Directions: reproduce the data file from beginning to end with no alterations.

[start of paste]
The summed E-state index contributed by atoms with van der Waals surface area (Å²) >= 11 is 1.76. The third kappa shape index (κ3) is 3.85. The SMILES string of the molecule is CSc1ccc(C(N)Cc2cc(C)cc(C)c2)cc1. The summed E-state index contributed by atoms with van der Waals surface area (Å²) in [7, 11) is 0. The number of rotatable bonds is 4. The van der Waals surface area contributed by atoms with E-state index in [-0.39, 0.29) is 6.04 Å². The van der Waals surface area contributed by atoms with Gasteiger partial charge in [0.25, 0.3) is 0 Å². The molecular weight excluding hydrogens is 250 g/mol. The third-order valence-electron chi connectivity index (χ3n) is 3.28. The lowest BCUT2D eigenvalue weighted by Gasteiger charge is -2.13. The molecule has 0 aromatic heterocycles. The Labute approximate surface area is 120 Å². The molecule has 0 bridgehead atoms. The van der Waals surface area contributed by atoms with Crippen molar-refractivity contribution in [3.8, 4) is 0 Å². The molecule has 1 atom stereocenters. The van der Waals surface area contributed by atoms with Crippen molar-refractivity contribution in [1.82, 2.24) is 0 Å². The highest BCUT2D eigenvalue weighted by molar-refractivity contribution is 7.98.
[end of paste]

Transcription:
The summed E-state index contributed by atoms with van der Waals surface area (Å²) >= 11 is 1.76. The third kappa shape index (κ3) is 3.85. The SMILES string of the molecule is CSc1ccc(C(N)Cc2cc(C)cc(C)c2)cc1. The summed E-state index contributed by atoms with van der Waals surface area (Å²) in [7, 11) is 0. The number of rotatable bonds is 4. The van der Waals surface area contributed by atoms with E-state index in [-0.39, 0.29) is 6.04 Å². The van der Waals surface area contributed by atoms with Gasteiger partial charge in [0.25, 0.3) is 0 Å². The molecular weight excluding hydrogens is 250 g/mol. The third-order valence-electron chi connectivity index (χ3n) is 3.28. The lowest BCUT2D eigenvalue weighted by Gasteiger charge is -2.13. The molecule has 0 aromatic heterocycles. The Labute approximate surface area is 120 Å². The molecule has 0 bridgehead atoms. The van der Waals surface area contributed by atoms with Crippen molar-refractivity contribution in [3.8, 4) is 0 Å². The molecule has 1 atom stereocenters. The van der Waals surface area contributed by atoms with Crippen molar-refractivity contribution in [1.82, 2.24) is 0 Å². The highest BCUT2D eigenvalue weighted by molar-refractivity contribution is 7.98.